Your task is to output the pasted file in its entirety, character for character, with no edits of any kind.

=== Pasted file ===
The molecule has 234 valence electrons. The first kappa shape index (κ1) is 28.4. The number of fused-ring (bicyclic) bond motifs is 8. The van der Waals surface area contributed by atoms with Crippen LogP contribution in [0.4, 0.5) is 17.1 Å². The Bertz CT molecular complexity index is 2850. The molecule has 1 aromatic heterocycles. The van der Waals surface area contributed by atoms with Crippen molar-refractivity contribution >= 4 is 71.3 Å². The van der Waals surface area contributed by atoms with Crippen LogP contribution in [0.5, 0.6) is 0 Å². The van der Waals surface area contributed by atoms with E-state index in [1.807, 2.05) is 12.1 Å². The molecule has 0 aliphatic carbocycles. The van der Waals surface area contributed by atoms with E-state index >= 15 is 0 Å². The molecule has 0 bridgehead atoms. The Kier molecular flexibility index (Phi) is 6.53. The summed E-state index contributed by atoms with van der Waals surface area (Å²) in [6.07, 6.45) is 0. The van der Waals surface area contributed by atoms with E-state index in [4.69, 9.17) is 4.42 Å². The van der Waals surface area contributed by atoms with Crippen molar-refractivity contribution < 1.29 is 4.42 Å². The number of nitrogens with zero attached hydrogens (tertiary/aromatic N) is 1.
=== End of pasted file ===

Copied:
The molecule has 234 valence electrons. The first kappa shape index (κ1) is 28.4. The number of fused-ring (bicyclic) bond motifs is 8. The van der Waals surface area contributed by atoms with Crippen LogP contribution in [0.4, 0.5) is 17.1 Å². The Bertz CT molecular complexity index is 2850. The molecule has 1 aromatic heterocycles. The van der Waals surface area contributed by atoms with Crippen molar-refractivity contribution >= 4 is 71.3 Å². The van der Waals surface area contributed by atoms with Crippen LogP contribution in [0.5, 0.6) is 0 Å². The van der Waals surface area contributed by atoms with E-state index in [1.807, 2.05) is 12.1 Å². The molecule has 0 aliphatic carbocycles. The van der Waals surface area contributed by atoms with E-state index >= 15 is 0 Å². The molecule has 0 bridgehead atoms. The Kier molecular flexibility index (Phi) is 6.53. The summed E-state index contributed by atoms with van der Waals surface area (Å²) in [6.07, 6.45) is 0. The van der Waals surface area contributed by atoms with E-state index in [4.69, 9.17) is 4.42 Å². The van der Waals surface area contributed by atoms with Crippen molar-refractivity contribution < 1.29 is 4.42 Å². The number of nitrogens with zero attached hydrogens (tertiary/aromatic N) is 1.